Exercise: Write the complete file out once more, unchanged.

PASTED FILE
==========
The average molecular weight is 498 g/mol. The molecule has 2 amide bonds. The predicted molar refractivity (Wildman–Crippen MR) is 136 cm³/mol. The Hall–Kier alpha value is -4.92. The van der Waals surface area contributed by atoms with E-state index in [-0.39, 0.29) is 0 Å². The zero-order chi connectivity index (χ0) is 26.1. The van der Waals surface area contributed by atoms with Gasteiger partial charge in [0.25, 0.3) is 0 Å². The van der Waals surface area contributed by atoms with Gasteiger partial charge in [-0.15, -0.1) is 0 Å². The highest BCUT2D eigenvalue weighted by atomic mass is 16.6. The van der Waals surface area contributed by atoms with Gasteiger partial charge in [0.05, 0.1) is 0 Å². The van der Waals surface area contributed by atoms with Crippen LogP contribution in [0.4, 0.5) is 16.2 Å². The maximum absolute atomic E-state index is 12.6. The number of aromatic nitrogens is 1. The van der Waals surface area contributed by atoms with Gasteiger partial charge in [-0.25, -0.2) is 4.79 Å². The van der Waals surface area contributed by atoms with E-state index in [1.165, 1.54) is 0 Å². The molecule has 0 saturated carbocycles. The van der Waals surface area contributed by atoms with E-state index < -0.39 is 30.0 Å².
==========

The average molecular weight is 498 g/mol. The molecule has 2 amide bonds. The predicted molar refractivity (Wildman–Crippen MR) is 136 cm³/mol. The Hall–Kier alpha value is -4.92. The van der Waals surface area contributed by atoms with E-state index in [-0.39, 0.29) is 0 Å². The zero-order chi connectivity index (χ0) is 26.1. The van der Waals surface area contributed by atoms with Gasteiger partial charge in [0.25, 0.3) is 0 Å². The van der Waals surface area contributed by atoms with Gasteiger partial charge in [-0.15, -0.1) is 0 Å². The highest BCUT2D eigenvalue weighted by atomic mass is 16.6. The van der Waals surface area contributed by atoms with Gasteiger partial charge in [0.05, 0.1) is 0 Å². The van der Waals surface area contributed by atoms with Crippen LogP contribution in [0.4, 0.5) is 16.2 Å². The maximum absolute atomic E-state index is 12.6. The number of aromatic nitrogens is 1. The van der Waals surface area contributed by atoms with Gasteiger partial charge in [-0.25, -0.2) is 4.79 Å². The van der Waals surface area contributed by atoms with E-state index in [1.165, 1.54) is 0 Å². The molecule has 0 saturated carbocycles. The van der Waals surface area contributed by atoms with E-state index < -0.39 is 30.0 Å².